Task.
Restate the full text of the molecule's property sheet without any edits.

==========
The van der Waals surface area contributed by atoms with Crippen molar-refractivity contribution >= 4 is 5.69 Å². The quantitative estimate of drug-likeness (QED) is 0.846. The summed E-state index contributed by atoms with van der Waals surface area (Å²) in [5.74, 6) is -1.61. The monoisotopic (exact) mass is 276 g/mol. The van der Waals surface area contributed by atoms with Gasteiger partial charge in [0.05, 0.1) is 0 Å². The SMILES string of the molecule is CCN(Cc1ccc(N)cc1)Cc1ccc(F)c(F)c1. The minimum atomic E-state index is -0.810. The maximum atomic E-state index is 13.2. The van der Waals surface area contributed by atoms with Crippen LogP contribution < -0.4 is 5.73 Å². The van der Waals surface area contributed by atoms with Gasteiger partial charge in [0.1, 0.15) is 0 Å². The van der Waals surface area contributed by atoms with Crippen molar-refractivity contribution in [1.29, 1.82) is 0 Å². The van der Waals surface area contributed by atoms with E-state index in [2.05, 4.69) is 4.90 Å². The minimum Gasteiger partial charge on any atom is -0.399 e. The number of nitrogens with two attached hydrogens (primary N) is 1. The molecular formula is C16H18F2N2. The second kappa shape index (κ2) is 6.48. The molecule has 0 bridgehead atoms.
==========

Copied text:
The van der Waals surface area contributed by atoms with Crippen molar-refractivity contribution >= 4 is 5.69 Å². The quantitative estimate of drug-likeness (QED) is 0.846. The summed E-state index contributed by atoms with van der Waals surface area (Å²) in [5.74, 6) is -1.61. The monoisotopic (exact) mass is 276 g/mol. The van der Waals surface area contributed by atoms with Gasteiger partial charge in [0.05, 0.1) is 0 Å². The SMILES string of the molecule is CCN(Cc1ccc(N)cc1)Cc1ccc(F)c(F)c1. The minimum atomic E-state index is -0.810. The maximum atomic E-state index is 13.2. The van der Waals surface area contributed by atoms with Crippen LogP contribution < -0.4 is 5.73 Å². The van der Waals surface area contributed by atoms with Gasteiger partial charge in [0.1, 0.15) is 0 Å². The van der Waals surface area contributed by atoms with Crippen molar-refractivity contribution in [1.29, 1.82) is 0 Å². The van der Waals surface area contributed by atoms with E-state index in [2.05, 4.69) is 4.90 Å². The minimum Gasteiger partial charge on any atom is -0.399 e. The number of nitrogens with two attached hydrogens (primary N) is 1. The molecular formula is C16H18F2N2. The second kappa shape index (κ2) is 6.48. The molecule has 0 bridgehead atoms.